Pretty much everything one needs to know about health and fitness is available online, and most of the information is free, a definite plus point for the young and Internet-savvy.
Information on healthy eating and dietary supplements are so readily available,
Although she is not a fan of exercising, singer and food blogger Kelly Siew Yiew Chin tries to exercise for at least 30 minutes a day based on YouTube videos, in addition to her detailed health plan.
“I’m actually very obsessive about what I eat,” says Kelly, laughing. “I have a health plan for breakfast, lunch and dinner that I stick to 90% of the time.”
Kelly, 28, decided to undergo this lifestyle change when she realised she usually goes overboard with the eating and drinking every Christmas and Chinese New Year.
“I have done a lot of research online about different sorts of diets like the vegan diet or vegetarian diet, and I use these health plans as a guide to my daily eating habits,” says Kelly, who rarely eats out and cooks all her own meals.
What goes into each meal is a result of hours of research online and figuring out how to supplement certain ingredients in western recipes that are not available in Malaysia.
When in doubt, people head to forums on nutrition and fitness which are filled with information from experts in the field, and like-minded health enthusiasts who have experimented with numerous methods and recipes.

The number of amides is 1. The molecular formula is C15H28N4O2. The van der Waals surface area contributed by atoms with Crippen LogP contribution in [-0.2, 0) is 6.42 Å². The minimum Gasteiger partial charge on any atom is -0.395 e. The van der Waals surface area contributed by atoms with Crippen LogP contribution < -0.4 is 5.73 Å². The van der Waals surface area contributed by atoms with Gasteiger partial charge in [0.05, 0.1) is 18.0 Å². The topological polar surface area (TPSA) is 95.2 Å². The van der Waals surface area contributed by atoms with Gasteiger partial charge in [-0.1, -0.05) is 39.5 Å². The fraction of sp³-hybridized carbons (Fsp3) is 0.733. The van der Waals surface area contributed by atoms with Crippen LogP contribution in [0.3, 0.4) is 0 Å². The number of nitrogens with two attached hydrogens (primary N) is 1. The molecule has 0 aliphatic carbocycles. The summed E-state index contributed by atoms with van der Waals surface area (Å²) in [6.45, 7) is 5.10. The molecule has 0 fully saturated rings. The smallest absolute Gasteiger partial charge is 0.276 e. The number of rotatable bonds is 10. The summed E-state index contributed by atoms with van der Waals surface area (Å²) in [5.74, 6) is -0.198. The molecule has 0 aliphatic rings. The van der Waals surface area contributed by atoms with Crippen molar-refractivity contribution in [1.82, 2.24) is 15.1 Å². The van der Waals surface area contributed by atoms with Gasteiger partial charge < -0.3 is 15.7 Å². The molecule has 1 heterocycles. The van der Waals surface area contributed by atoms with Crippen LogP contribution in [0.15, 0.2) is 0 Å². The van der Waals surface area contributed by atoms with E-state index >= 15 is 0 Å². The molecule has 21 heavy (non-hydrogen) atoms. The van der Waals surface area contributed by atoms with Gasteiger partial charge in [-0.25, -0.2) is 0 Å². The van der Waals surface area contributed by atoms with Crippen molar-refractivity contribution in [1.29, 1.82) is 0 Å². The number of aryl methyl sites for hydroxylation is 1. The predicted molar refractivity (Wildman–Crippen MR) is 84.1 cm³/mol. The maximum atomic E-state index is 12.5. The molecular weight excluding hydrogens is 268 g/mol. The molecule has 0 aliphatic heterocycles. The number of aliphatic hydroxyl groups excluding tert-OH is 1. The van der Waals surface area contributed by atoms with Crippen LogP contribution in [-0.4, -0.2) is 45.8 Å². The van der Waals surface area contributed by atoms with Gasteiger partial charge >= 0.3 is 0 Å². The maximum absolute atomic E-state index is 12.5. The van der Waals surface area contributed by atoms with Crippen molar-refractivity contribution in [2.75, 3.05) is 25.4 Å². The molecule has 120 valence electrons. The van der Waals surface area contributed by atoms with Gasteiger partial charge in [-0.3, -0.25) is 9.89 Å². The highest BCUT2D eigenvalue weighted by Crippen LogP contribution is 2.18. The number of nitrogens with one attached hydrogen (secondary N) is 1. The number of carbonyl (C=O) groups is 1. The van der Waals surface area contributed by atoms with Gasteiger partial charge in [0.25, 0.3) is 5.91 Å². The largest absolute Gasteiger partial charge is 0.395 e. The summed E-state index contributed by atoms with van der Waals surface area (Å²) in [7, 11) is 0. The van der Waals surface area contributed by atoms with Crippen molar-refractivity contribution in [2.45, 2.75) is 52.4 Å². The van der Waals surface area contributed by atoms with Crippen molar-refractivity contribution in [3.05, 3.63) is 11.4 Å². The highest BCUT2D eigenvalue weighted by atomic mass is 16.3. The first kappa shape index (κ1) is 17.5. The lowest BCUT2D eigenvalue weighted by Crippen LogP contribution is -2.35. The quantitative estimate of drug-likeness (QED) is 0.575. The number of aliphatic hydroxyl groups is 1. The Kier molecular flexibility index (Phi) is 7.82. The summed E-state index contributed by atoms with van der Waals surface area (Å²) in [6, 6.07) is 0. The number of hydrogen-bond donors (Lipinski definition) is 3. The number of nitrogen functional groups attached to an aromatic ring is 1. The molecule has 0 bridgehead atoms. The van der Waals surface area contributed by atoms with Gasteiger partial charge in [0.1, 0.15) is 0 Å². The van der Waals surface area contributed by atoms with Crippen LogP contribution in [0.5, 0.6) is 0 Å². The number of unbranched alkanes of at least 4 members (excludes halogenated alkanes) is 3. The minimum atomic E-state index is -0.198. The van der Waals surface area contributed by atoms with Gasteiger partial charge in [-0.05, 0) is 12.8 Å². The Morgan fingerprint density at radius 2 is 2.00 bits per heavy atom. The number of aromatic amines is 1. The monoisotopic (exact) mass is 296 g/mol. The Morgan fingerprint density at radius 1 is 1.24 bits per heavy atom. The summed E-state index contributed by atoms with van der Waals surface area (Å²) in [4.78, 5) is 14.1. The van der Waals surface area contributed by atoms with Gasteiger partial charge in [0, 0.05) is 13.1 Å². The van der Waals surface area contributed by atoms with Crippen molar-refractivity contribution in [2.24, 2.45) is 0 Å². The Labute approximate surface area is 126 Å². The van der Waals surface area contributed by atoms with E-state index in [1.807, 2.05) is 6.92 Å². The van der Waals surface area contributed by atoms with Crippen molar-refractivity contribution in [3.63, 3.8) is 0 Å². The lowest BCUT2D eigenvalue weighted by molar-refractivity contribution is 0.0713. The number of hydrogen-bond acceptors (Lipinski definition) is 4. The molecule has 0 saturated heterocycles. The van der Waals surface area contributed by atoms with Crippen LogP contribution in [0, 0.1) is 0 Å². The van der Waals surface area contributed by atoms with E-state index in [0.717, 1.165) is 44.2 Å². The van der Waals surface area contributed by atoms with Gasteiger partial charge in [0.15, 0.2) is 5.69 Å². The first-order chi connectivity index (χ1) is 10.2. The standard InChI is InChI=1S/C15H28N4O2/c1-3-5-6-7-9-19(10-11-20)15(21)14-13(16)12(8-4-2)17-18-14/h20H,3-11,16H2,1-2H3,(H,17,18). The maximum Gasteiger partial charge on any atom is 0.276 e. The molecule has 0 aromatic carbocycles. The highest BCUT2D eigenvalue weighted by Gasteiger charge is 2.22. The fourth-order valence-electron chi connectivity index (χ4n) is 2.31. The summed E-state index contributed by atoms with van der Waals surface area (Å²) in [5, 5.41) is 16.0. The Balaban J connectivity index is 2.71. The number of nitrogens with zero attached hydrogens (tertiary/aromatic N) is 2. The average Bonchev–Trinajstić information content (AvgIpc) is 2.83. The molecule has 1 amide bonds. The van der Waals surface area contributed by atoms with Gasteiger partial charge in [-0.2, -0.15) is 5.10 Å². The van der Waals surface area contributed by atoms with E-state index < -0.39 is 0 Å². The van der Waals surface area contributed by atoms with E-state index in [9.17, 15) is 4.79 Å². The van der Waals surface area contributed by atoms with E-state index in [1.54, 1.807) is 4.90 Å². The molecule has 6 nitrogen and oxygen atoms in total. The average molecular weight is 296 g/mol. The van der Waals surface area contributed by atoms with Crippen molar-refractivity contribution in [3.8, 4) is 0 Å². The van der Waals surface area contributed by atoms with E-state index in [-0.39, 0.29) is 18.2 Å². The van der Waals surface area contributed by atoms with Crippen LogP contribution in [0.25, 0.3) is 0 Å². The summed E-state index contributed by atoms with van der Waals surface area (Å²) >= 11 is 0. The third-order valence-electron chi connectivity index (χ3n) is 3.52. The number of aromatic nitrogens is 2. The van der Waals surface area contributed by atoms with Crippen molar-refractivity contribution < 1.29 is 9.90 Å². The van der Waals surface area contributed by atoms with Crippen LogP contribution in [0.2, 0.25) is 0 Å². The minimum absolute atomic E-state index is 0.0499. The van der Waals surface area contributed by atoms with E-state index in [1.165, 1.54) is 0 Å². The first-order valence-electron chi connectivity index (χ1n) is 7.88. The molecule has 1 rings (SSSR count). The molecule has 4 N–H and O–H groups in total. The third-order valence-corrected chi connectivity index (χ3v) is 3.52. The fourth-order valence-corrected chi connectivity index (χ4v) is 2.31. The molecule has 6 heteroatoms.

Of course there is no way of knowing whether these experts are legit, which is why you have to dedicate hours into researching information and counter-checking everything in different websites and forums.
“Some experts are so passionate about what they do that they give information out for free, and many celebrity trainers have blogs that you can base your health regimes on,” says Siva.
Mass communications student Caleb Yeoh, 22, set out to get healthy and build more muscle two years ago. He discovered that putting time into researching diets and fitness online also help dispel a lot of myths, for example that all calories and fats are bad for you.
“You’re the only one that can truly get to know what your body’s needs are – many people may not even realise that there’s no ‘one size fits all’ approach to health. Everyone has different body types, and it is only through trial and error that you can learn how to reach your best fitness level,” he says.
While working out on your own time, out of view from anyone else and to a fitness schedule that is tailored to your needs seems ideal for today’s youth, you should be concerned about injury and overdoing it.
This part is tricky, but according to the youths we interviewed, it’s all about trial and error.
“When you first start out you have to be careful to not push yourself too much,” says Siva. “Look for videos or articles that tell you specifically how your body is supposed to respond to the exercise. It will take some time, but eventually you will get to know your limits and what your body can handle.”
One setback of working out on your own with no supervision is that the only person stopping you from pressing the “stop” button on your media player – is yourself.
“With no one to monitor you like a trainer would in a gym, it would be so easy to lose motivation and switch off the DVD when you get tired,” says Tien Ming. “You need a lot of discipline to keep going and stay motivated.”
Of course where nutrition is concerned, if you have existing health problems or extreme food allergies, it is always best to consult a doctor, face-to-face.
But for young people who are ready to take control of their own health, there’s nothing like knowing you achieved something all on your own to boost your confidence and keep you motivated.